Photo: MFA TR

[1] http://www.hurriyetdailynews.com/bsec-seeks-to-adapt-to-a-changing-world.aspx?PageID=238&NID=113348&NewsCatID=344

[2] “Erdogan urges more cooperation among Black Sea states”, Anadolu Agency, May 22, 2017, access date May 30, 2017 http://aa.com.tr/en/economy/erdogan-urges-more-cooperation-among-black-sea-states/823585

[3] ibid

[4] “Press Release On The 35th Meeting Of The Bsec Council Of Ministers Of Foreign Affairs”, BSEC, December 13, 2016, Access date May 31, 2017 http://www.bsec-organization.org/bsecnews/PressReleases/PressReleases/20161213%2035th%20CMFA%20%20Belgrade.pdf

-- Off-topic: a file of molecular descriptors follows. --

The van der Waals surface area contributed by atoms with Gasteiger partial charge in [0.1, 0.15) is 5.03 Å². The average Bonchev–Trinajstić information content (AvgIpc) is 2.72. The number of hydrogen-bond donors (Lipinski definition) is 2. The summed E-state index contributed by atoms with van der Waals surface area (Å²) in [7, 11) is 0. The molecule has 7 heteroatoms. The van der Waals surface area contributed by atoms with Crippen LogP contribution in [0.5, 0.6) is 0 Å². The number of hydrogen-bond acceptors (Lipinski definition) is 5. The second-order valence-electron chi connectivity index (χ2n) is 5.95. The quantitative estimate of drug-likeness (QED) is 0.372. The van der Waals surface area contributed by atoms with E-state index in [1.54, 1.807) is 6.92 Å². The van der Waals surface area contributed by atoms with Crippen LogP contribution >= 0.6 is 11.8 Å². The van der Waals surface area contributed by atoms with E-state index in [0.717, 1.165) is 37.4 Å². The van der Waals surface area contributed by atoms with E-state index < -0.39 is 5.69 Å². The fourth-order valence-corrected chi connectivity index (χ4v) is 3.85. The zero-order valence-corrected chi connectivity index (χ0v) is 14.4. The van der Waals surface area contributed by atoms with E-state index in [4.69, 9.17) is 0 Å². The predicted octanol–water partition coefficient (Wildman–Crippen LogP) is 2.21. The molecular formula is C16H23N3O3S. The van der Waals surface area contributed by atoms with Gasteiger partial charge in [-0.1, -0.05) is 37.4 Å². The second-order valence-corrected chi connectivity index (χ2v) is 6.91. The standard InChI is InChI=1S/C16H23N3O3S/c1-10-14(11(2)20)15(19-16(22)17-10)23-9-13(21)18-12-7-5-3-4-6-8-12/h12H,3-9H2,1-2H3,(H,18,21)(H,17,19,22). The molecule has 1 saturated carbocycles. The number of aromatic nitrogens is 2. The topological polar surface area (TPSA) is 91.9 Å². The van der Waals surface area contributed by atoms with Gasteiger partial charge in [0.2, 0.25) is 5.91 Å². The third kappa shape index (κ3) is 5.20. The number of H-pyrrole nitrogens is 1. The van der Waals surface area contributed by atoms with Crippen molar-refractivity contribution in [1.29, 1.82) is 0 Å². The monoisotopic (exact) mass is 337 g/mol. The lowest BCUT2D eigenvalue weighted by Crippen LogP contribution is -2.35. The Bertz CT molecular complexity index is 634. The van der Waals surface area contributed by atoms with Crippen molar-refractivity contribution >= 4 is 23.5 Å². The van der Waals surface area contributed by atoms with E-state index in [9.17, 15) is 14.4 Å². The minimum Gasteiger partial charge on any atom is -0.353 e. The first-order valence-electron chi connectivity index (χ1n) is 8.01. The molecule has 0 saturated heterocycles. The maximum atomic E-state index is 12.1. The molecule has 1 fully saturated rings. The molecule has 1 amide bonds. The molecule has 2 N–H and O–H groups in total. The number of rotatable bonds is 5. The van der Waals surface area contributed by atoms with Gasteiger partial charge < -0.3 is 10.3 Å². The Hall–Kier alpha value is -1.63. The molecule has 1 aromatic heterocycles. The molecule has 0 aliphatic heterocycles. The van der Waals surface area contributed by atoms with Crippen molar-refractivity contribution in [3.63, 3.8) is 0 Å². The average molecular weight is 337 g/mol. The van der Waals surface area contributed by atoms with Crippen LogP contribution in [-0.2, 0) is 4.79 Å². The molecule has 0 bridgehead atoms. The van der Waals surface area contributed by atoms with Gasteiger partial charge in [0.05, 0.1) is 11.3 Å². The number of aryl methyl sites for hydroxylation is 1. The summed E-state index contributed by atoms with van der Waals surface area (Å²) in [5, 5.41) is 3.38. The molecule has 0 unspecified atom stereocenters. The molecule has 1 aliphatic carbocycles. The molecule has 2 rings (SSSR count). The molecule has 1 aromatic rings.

[5] Maria beat, “BSEC, a platform for boosting co-operation in the Black Sea region”, Daily Sabah, May 22, 2017, Access date May 31, 2017 https://www.dailysabah.com/op-ed/2017/05/23/bsec-a-platform-for-boosting-co-operation-in-the-black-sea-region

[6] “Erdogan urges more cooperation among Black Sea states”, Anadolu Agency, May 22, 2017, access date May 30, 2017  http://aa.com.tr/en/economy/erdogan-urges-more-cooperation-among-black-sea-states/823585

[7] Tekrar

[8] “BSEC summit: Erdogan sharply reacts to Armenian deputy FM’s anti-Azerbaijani remarks”, APA, May 22, 2017, Access date May 31, 2017 http://en.apa.az/azerbaijan-politics/foreign-news/bsec-summit-erdogan-sharply-reacts-to-armenian-deputy-fm-s-anti-azerbaijani-remarks.html

[9] “Erdogan urges more cooperation among Black Sea states”, Anadolu Agency, May 22, 2017, access date May 30, 2017 http://aa.com.tr/en/economy/erdogan-urges-more-cooperation-among-black-sea-states/823585

[10] Tekrar